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Everyday Ideas to Rev Up Activity

Encourage every member of your family to increase daily physical activity and have fun at the same time. Be sure to think about what your family can be doing to build in more active time during your busy week. Here are some suggestions to consider.

Make time

  • Identify available time slots. Monitor your daily activities for one week. Identify at least three 30-minute time slots you could use for physical activity. Then, identify two of them that work as family activity time.
  • Add physical activity to your daily routine. For example, walk or ride your bike to work or shopping, organize school activities around physical activity, walk the dog with your children, exercise while you watch TV, park farther away from your destination.
  • Make time for physical activity. For example, walk, jog, or swim during your lunch hour, or take fitness breaks instead of coffee breaks. Try doing something active after dinner with your family, especially on weekends.
  • Select activities requiring minimal time, such as walking, jogging, or stair climbing.

Bring others into it

  • Explain your interest in physical activity to friends and family. Ask them to support your efforts.
  • Invite friends and family to exercise with you. Plan social activities involving exercise. Plan a party with physically active games and activities for your family and your children's friends.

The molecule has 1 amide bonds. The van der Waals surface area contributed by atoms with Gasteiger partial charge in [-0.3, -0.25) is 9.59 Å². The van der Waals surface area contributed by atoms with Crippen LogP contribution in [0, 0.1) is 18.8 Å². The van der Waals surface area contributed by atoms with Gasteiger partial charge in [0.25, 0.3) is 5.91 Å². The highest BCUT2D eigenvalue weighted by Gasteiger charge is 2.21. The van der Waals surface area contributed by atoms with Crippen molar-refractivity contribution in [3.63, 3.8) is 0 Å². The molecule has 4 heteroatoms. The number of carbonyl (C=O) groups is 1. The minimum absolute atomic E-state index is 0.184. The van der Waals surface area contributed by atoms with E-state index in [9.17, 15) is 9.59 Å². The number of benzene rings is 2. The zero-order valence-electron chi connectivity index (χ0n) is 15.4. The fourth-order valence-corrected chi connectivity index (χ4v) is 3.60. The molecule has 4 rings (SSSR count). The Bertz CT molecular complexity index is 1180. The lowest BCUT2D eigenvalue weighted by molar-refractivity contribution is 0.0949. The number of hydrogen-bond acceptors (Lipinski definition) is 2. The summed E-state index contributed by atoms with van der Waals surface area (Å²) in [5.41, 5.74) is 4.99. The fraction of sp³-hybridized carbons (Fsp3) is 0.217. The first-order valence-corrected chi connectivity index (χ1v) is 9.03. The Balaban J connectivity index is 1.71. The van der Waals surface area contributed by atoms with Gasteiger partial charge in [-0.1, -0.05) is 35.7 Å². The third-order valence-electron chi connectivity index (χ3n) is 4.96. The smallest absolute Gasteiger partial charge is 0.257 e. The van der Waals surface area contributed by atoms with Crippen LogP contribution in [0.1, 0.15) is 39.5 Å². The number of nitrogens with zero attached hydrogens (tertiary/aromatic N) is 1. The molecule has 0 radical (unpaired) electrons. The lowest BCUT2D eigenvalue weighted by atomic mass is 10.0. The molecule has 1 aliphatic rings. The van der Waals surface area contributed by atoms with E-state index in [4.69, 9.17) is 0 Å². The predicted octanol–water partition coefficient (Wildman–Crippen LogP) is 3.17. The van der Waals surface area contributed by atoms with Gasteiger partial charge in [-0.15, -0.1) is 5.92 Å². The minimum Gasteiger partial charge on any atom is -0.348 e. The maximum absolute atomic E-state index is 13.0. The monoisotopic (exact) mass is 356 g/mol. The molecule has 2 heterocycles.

• Develop new friendships with physically active people. Join a group, such as the YMCA or a hiking club.

Energize yourself

  • Schedule physical activity for times in the day or week when you feel energetic.
  • Convince yourself that if you give it a chance, physical activity will increase your energy level; then try it.

Stay motivated

  • Plan ahead. Make physical activity a regular part of your family's daily or weekly schedule and write it on a family activity calendar.
  • Invite a friend or family member to exercise with you on a regular basis and write it on both your calendars.
  • Join an exercise group or class. Enroll your children in community sports teams or lessons.
  • Select activities requiring no new skills, such as walking, climbing stairs, or jogging.
  • Exercise with friends who are at the same skill level as you are. Create opportunities for your children to be active with friends.

Build new skills

  • Find a friend who is willing to teach you some new skills.
  • Take a class to develop new skills and enroll your children in classes too, such as swimming, gymnastics, or tennis.

Use available resources

  • Select activities that require minimal facilities or equipment, such as walking, jogging, jumping rope, or stretching and strengthening movements.
  • Identify inexpensive, convenient resources available in your community, such as community education programs, park and recreation programs, and worksite programs.

Make the most of all conditions

  • Develop a set of regular activities for you and your family that are always available regardless of weather, such as indoor cycling, aerobic dance, indoor swimming, stretching and strengthening movements, stair climbing, rope skipping, mall walking, dancing, and gymnasium games.
  • Look at outdoor activities that depend on weather conditions, such as cross-country skiing, outdoor swimming, and outdoor tennis as "bonuses"—extra activities possible when weather and circumstances permit.

Adapted from: "Overcoming Barriers to Physical Activity?" Centers for Disease Control and Prevention's Division of Nutrition and Physical Activity.

Last Updated: May 8, 2012

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